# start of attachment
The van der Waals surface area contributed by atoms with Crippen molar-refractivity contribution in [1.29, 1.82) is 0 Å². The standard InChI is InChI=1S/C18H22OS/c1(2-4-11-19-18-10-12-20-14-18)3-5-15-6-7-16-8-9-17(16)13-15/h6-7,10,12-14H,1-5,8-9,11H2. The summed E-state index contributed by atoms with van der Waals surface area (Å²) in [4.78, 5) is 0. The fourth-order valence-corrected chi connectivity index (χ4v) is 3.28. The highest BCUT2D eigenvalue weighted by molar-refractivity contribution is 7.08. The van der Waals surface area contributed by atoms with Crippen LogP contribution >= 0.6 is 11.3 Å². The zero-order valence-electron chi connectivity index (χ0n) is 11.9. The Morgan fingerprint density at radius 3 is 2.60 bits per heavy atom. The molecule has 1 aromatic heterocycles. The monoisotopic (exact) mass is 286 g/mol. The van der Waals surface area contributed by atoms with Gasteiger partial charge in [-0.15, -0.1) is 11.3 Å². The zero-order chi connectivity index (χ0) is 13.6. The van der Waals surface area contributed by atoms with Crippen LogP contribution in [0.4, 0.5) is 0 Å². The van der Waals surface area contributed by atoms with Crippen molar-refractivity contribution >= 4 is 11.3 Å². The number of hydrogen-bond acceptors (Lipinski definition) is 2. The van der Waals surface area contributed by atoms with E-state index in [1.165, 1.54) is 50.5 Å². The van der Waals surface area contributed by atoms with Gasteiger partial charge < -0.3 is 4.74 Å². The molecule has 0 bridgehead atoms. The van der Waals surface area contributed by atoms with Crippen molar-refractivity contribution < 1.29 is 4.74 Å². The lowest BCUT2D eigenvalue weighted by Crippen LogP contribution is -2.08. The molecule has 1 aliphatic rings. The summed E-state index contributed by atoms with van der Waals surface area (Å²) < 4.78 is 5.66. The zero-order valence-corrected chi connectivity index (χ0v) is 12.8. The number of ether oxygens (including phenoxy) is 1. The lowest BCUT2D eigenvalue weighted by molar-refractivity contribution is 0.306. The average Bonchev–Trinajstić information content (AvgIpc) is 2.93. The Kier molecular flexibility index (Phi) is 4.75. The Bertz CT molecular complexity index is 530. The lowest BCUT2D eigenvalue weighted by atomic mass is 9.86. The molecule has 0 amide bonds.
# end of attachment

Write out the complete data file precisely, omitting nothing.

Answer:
The van der Waals surface area contributed by atoms with Crippen molar-refractivity contribution in [1.29, 1.82) is 0 Å². The standard InChI is InChI=1S/C18H22OS/c1(2-4-11-19-18-10-12-20-14-18)3-5-15-6-7-16-8-9-17(16)13-15/h6-7,10,12-14H,1-5,8-9,11H2. The summed E-state index contributed by atoms with van der Waals surface area (Å²) in [4.78, 5) is 0. The fourth-order valence-corrected chi connectivity index (χ4v) is 3.28. The highest BCUT2D eigenvalue weighted by molar-refractivity contribution is 7.08. The van der Waals surface area contributed by atoms with Crippen LogP contribution >= 0.6 is 11.3 Å². The zero-order valence-electron chi connectivity index (χ0n) is 11.9. The Morgan fingerprint density at radius 3 is 2.60 bits per heavy atom. The molecule has 1 aromatic heterocycles. The monoisotopic (exact) mass is 286 g/mol. The van der Waals surface area contributed by atoms with Gasteiger partial charge in [-0.15, -0.1) is 11.3 Å². The zero-order chi connectivity index (χ0) is 13.6. The van der Waals surface area contributed by atoms with Crippen LogP contribution in [0.4, 0.5) is 0 Å². The van der Waals surface area contributed by atoms with Crippen molar-refractivity contribution >= 4 is 11.3 Å². The number of hydrogen-bond acceptors (Lipinski definition) is 2. The van der Waals surface area contributed by atoms with E-state index in [1.165, 1.54) is 50.5 Å². The van der Waals surface area contributed by atoms with Gasteiger partial charge < -0.3 is 4.74 Å². The molecule has 0 bridgehead atoms. The van der Waals surface area contributed by atoms with Crippen molar-refractivity contribution < 1.29 is 4.74 Å². The lowest BCUT2D eigenvalue weighted by Crippen LogP contribution is -2.08. The molecule has 1 aliphatic rings. The summed E-state index contributed by atoms with van der Waals surface area (Å²) < 4.78 is 5.66. The zero-order valence-corrected chi connectivity index (χ0v) is 12.8. The number of ether oxygens (including phenoxy) is 1. The lowest BCUT2D eigenvalue weighted by molar-refractivity contribution is 0.306. The average Bonchev–Trinajstić information content (AvgIpc) is 2.93. The Kier molecular flexibility index (Phi) is 4.75. The Bertz CT molecular complexity index is 530. The lowest BCUT2D eigenvalue weighted by atomic mass is 9.86. The molecule has 0 amide bonds.